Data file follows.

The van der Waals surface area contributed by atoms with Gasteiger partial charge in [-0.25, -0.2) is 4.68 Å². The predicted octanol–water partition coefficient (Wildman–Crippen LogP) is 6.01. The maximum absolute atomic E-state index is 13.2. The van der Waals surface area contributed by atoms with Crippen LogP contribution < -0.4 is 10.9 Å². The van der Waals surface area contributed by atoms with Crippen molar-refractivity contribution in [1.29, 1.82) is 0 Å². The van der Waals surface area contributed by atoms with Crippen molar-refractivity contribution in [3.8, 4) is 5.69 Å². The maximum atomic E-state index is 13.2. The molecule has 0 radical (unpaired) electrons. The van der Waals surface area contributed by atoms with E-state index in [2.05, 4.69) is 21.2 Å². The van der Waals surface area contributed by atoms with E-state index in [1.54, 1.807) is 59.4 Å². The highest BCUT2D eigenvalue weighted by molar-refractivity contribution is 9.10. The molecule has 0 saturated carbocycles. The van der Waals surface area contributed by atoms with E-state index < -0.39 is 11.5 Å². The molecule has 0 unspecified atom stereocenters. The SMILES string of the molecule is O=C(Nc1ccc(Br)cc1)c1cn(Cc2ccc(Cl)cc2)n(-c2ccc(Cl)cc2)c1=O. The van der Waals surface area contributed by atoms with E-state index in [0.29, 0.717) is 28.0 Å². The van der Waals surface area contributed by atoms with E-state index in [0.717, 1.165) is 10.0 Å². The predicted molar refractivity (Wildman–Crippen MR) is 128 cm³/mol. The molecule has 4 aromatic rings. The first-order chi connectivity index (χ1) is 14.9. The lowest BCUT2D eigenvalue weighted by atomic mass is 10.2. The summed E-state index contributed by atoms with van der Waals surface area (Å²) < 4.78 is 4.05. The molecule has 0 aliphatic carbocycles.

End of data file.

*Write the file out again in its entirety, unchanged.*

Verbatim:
The van der Waals surface area contributed by atoms with Gasteiger partial charge in [-0.25, -0.2) is 4.68 Å². The predicted octanol–water partition coefficient (Wildman–Crippen LogP) is 6.01. The maximum absolute atomic E-state index is 13.2. The van der Waals surface area contributed by atoms with Crippen LogP contribution < -0.4 is 10.9 Å². The van der Waals surface area contributed by atoms with Crippen molar-refractivity contribution in [1.29, 1.82) is 0 Å². The van der Waals surface area contributed by atoms with Crippen molar-refractivity contribution in [3.8, 4) is 5.69 Å². The maximum atomic E-state index is 13.2. The molecule has 0 radical (unpaired) electrons. The van der Waals surface area contributed by atoms with E-state index in [2.05, 4.69) is 21.2 Å². The van der Waals surface area contributed by atoms with E-state index in [1.54, 1.807) is 59.4 Å². The highest BCUT2D eigenvalue weighted by molar-refractivity contribution is 9.10. The molecule has 0 saturated carbocycles. The van der Waals surface area contributed by atoms with E-state index < -0.39 is 11.5 Å². The molecule has 0 unspecified atom stereocenters. The SMILES string of the molecule is O=C(Nc1ccc(Br)cc1)c1cn(Cc2ccc(Cl)cc2)n(-c2ccc(Cl)cc2)c1=O. The van der Waals surface area contributed by atoms with E-state index in [0.29, 0.717) is 28.0 Å². The van der Waals surface area contributed by atoms with E-state index in [0.717, 1.165) is 10.0 Å². The predicted molar refractivity (Wildman–Crippen MR) is 128 cm³/mol. The molecule has 4 aromatic rings. The first-order chi connectivity index (χ1) is 14.9. The lowest BCUT2D eigenvalue weighted by atomic mass is 10.2. The summed E-state index contributed by atoms with van der Waals surface area (Å²) < 4.78 is 4.05. The molecule has 0 aliphatic carbocycles.